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BBC presenter Chris Packham says 'there are too many cats in the UK'.

The Springwatch presenter estimated cats account for 60million songbird deaths and 210million animal and bird deaths in Britain a year, which is 'exacting a demanding pressure on Britain's wildlife'.

Springwatch presenter Chris Packham has called for a change in attitude towards the nation's domestic cats after research claimed felines are one of the biggest threats to US wildlife.

The Nature Communications study claimed cats in America kill up to 3.7billion birds and 20.7billion mammals annually, making them more dangerous to wildlife than poison, pesticides and traffic accidents.

As the debate between cat owners and environmentalists intensified today, TV presenter Chris Packham told Yahoo! News he believes there are 'too many cats in the UK'.

He also blamed 'irresponsible' pet owners who have cats 'as a habit' without having them neutered.

The conservationist said cats should be kept indoors and given collars to reduce their impact on the number of birds and small mammals in this country.

He estimated cats currently account for 60million songbird deaths and 210million animal and bird deaths in Britain a year, which is 'exacting a demanding pressure on Britain's wildlife'.

To combat the effect our feline friends are having on UK wildlife, Packham told Yahoo! there are three ways of reducing attacks on birds and small animals.

Keeping cats in at night, giving them specific collars and bells, and making more efforts to keep their numbers down should all be prioritised, according to the BBC presenter.

Packham insists he 'isn't a cat-hater' and sees them as 'beautiful animals and wonderfully evolved predators', but says the problem 'is with the keepers'.

Chris Packham described cats as 'beautiful, wonderfully evolved predators' (PA)He told Yahoo! News: "Most people would agree that if you're taking 60million songbirds out a year from one source, that's 60million deaths you don't need.

"When it comes to cats it's relatively easy to reduce that total.

"I don't dislike cats, despite the reputation I have - it's not the animal's fault.

"Cats can end up in the hands of people who keep them out of habit, and don't always look after them.

"If there are fewer cats there is less of an impact on wildlife.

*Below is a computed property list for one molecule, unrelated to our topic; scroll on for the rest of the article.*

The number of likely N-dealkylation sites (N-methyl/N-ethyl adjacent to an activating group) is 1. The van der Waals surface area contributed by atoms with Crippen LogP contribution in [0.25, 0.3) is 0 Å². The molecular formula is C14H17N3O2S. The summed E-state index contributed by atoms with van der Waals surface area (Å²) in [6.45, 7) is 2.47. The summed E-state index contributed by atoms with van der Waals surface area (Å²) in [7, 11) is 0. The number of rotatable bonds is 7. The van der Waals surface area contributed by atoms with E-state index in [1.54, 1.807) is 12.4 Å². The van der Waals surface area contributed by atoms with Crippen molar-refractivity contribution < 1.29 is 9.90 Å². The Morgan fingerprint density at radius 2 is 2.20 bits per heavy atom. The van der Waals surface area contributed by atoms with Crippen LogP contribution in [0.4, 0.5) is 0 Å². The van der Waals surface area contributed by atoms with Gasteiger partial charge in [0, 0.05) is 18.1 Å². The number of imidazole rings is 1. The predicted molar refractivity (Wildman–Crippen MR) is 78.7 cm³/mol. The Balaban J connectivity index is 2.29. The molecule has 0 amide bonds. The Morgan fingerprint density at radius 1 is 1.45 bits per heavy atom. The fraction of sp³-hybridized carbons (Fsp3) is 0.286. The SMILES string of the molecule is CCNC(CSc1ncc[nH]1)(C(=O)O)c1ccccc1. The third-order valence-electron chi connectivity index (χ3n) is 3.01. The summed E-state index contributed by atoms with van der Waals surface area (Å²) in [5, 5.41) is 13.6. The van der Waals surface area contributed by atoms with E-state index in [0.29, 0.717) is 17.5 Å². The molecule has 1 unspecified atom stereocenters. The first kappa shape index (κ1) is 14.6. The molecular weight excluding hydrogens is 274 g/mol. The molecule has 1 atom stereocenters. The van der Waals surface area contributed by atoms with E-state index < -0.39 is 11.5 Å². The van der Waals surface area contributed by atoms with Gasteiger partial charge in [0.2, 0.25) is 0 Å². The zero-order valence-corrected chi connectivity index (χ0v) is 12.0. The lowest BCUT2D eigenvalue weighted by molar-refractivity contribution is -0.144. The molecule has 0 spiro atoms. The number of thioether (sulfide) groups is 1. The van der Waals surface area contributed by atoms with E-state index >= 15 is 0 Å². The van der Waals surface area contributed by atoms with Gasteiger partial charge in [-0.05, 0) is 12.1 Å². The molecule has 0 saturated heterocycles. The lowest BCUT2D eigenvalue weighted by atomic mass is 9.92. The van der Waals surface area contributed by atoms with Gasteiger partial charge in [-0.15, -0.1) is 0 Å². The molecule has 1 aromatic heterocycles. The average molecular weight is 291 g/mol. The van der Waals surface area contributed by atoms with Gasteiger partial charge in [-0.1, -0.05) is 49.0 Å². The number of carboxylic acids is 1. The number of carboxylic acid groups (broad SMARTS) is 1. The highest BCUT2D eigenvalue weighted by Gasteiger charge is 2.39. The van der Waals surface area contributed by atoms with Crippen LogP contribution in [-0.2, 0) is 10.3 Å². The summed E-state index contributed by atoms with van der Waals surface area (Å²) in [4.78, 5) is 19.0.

"We've known for a long time that this is an issue, and the American study is saying something we've all been expecting."

Although Packham states that there are 'too many cats in the UK', their numbers actually appear to be in a slow decline as domestic pets.

A study in 2010 estimated there were over 10million owned cats in the UK. That number has since shrunk to 8million, with dogs overtaking them as the nation's favourite pet.

One in five UK households still have 'at least one cat' however, according to research last year.

Packham says that part of the problem is that cat owners do not neuter their pets - whether due to cost (between £40 and £60 per cat), or pet owners 'not being responsible'.

He says that keeping cats in at night would reduce predation rates on birds and animals by 50%, while giving cats collars would take the number down by 45%.

The effect of these 'relatively easy' measures could save tens of millions of birds and small mammals each year, Packham says.

There are an estimated 8million owned cats in the UK (PA)He added: "Cats can end up in the hands of people who keep them out of habit, and don't always look after them.

"If there are fewer cats there is less of an impact on wildlife.

"Everyone who says cats are doing what comes naturally should think about the fact that cats are at the top of the food chain in every neighbourhood.

"If there was one in every neighbourhood this wouldn't be a problem, but there is one in every house, and there is a huge imbalance because of this.

"If there were 50 lions in a neighbourhood they would end up eating all the people and there would be noone left in the neighbourhood. I think that's a fair comparison."

Cat Protection say there are 'no reliable research about the effects of their hunting habits on declining numbers of birds and small mammals', although they recognise that cats are 'naturally predatory animals.'

They largely agree with Packham's suggested thoughts on collars, keeping cats indoors and neutering, and like the BBC presenter, suggest pet owners should value their garden more.

They believe bird feed should be left on bird tables in gardens, rather than on the ground, and added that the trapping, neutering and releasing of feral cats might also keep their numbers in check.